Deccan Chronicle

Book Review | 1980s: The decade of kitsch and melodrama in Bollywood cinema

Deccan Chronicle.| Bhaichand Patel

Published on: May 6, 2023 | Updated on: May 6, 2023
Cover photo of 'When Ardh Satya Met Himmatwala' by Avijit Ghosh. (Photo by arrangement)

Cover photo of 'When Ardh Satya Met Himmatwala' by Avijit Ghosh. (Photo by arrangement)

The period from the late 1940s, after India’s independence, to the 1970s is regarded by film historians as the Golden Age of Hindi cinema. Some of our most iconic films were produced during this time, Awaara, Mother India, Pyaasa, Mughal-e-Azam, Pakeezah and, of course, Sholay.

There is also some consensus that the decade that followed, the 1980s, were terrible years for Indian cinema. The muses were in retreat and the films were almost uniformly bad. Cinema halls, built fifty or so years earlier, had decayed with rats taking over. One had to be very brave to use their toilet facilities.

As for the films, there was little by way of plot but there were lots of fisticuffs. These films. They were intended for the male only front benches while the middle class stayed home and watched pirated videos of foreign films, Pakistani serials and the few good Hindi films that continued to be made.

Little is written about this decade and for that reason Avijit Ghosh’s When Ardh Satya Met Himmatwala is all the more welcome. The title of the book says it all, Govind Nihalani’s Ardh Satya was among a handful of films of the eighties worth watching. It was made on a shoe string and was a surprising hit. Om Puri gave the performance of his life as the compromised cop.

The biggest hit of the decade was Himmatwala that came from the south and brought along with it Sridevi and her thunder thighs. As Ghosh puts it "she became a stairway to heaven for millions of sweaty cinegoers in sweatier theatres." Jitendra, also no mean dancer, was the hero of the film. Ardh Satya was sublime, Himmatwala was ridiculous.

The author of this engrossing book was in college at that time and cinema was his passion. He recalls everything he saw those days, with whom and where. He waited with his buddies impatiently for the ticket counter to open, taking turns to stand in the queue. They were not particularly choosy about what they saw, from the Thodisi Bewafai, that packed in ladies at afternoon shows to barely watchable Paanch Qaidi.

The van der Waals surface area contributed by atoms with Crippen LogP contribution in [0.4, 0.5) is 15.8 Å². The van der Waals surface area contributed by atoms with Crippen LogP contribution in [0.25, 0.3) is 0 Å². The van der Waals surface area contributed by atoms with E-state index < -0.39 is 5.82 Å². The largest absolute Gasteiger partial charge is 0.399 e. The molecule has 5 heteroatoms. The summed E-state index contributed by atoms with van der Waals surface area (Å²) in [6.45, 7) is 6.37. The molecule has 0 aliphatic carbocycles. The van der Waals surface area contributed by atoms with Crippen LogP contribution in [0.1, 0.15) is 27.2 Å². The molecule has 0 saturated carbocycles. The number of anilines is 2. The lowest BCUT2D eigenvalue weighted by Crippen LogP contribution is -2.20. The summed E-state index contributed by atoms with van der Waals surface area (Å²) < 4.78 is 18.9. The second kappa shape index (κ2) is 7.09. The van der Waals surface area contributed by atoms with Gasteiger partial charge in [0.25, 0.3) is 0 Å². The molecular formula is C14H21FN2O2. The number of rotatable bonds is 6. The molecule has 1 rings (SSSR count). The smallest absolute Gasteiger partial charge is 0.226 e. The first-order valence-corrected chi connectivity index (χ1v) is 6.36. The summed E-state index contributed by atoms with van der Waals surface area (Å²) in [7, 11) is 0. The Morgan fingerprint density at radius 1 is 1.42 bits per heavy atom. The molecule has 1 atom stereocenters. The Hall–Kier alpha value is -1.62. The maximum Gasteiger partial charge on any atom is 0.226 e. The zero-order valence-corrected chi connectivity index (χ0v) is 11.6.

Today, Ghosh writes on films for a major newspaper. He is the person in the press room that the editor turns to when he needs an obituary of anyone involved with films. When he was approached by a publisher to write a book on the cinema of the 1980s he accepted the assignment with delight.

It was a time when the film industry was fighting for its survival. Every family that could afford it had a television set with a VCR attached to it. Remember them? They watched with impunity pirated tapes that could rented out in every neighbourhood.

Sometimes these videos were available on the very first day of film’s release in cinema halls. The copies were often terrible, filmed surreptitiously by someone in a cinema hall. The television sets had gone from black and white to colour. The producers were reduced to making conveyor belt films that catered to the underclass who did not possess television sets and students who needed a break from hostels.

Films continued to be made in record numbers by fly-by-night producers hoping for a hit. In 1985 alone 185 films were released, a record number that overtook the previous high of 183 films in 1947.

A handful of stars were in great demand. Mithun Chakraborty acted in over a hundred films within ten years of the eighties. Govinda was a top draw, popular at the box office but not so popular with his colleagues. He had the notorious habit of turning up late for shoots keeping even senior artists waiting for hours. There was a good reason, he was doing four shifts a day.

But it was Amitabh Bachchan who was the top star of the eighties playing the angry young man over and over again. His character was invented by the writing team of Salim Khan and Javed Akhtar and four directors, Prakash Mehra, Yash Chopra, Manmohan Desai and Hrishikesh Mukherjee. Soon the audiences got bored even with his films and towards the end of the eighties his films too did poorly at the box office. Main Azaad Hoon, Gangaa Jamunaa Saraswati, Toofan and Jaadugar were flops.

The 1980s were somewhat redeemed by a handful of good films. Besides Ardh Satya, there were Salaam Bombay (Mira Nair), Jaane Bhi Do Yaaro (Kundan Shah), Kalyug (Shyam Benegal), Albert Pinto Ko Gussa Kyon Aata Hai (Saaed Mirza) and Sai Paranjpye’s Chasme Buddoor. These low budget films were made with actors willing to work for less. Critics labelled the films, experimental, parallel cinema or arthouse films. Some of them found their way to television screens abroad and won prizes at international film festivals.

In 1983 actor Ajay Devgn and director Sajid Khan were friends in Mithibai College in Andheri when they saw Himmatwala. Thirty years later they teamed together to remake the film. It flopped. Times and tastes had changed.

When Ardh Satya Met Himmatwala

By Avijit Ghosh

Speaking Tiger

pp. 392, Rs.599

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